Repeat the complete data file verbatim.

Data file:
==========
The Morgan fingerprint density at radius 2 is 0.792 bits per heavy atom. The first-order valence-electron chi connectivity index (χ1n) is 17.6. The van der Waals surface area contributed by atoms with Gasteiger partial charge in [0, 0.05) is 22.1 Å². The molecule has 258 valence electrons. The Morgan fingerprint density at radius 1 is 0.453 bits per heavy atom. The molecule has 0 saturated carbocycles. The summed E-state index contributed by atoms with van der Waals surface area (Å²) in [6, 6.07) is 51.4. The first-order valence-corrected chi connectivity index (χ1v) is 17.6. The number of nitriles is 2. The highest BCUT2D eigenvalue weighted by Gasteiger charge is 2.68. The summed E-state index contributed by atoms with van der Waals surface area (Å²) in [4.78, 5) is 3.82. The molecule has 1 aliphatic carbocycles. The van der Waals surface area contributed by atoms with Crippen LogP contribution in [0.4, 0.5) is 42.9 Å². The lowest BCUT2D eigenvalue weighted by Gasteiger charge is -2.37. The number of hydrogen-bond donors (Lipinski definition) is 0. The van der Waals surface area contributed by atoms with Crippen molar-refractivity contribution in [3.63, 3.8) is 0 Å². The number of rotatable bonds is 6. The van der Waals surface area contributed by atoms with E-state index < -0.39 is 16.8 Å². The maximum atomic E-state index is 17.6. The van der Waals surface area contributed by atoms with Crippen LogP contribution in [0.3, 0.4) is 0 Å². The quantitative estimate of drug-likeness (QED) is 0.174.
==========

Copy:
The Morgan fingerprint density at radius 2 is 0.792 bits per heavy atom. The first-order valence-electron chi connectivity index (χ1n) is 17.6. The van der Waals surface area contributed by atoms with Gasteiger partial charge in [0, 0.05) is 22.1 Å². The molecule has 258 valence electrons. The Morgan fingerprint density at radius 1 is 0.453 bits per heavy atom. The molecule has 0 saturated carbocycles. The summed E-state index contributed by atoms with van der Waals surface area (Å²) in [6, 6.07) is 51.4. The first-order valence-corrected chi connectivity index (χ1v) is 17.6. The number of nitriles is 2. The highest BCUT2D eigenvalue weighted by Gasteiger charge is 2.68. The summed E-state index contributed by atoms with van der Waals surface area (Å²) in [4.78, 5) is 3.82. The molecule has 1 aliphatic carbocycles. The van der Waals surface area contributed by atoms with Crippen LogP contribution in [0.4, 0.5) is 42.9 Å². The lowest BCUT2D eigenvalue weighted by Gasteiger charge is -2.37. The number of hydrogen-bond donors (Lipinski definition) is 0. The van der Waals surface area contributed by atoms with Crippen molar-refractivity contribution in [3.63, 3.8) is 0 Å². The number of rotatable bonds is 6. The van der Waals surface area contributed by atoms with E-state index < -0.39 is 16.8 Å². The maximum atomic E-state index is 17.6. The van der Waals surface area contributed by atoms with Crippen LogP contribution in [0.3, 0.4) is 0 Å². The quantitative estimate of drug-likeness (QED) is 0.174.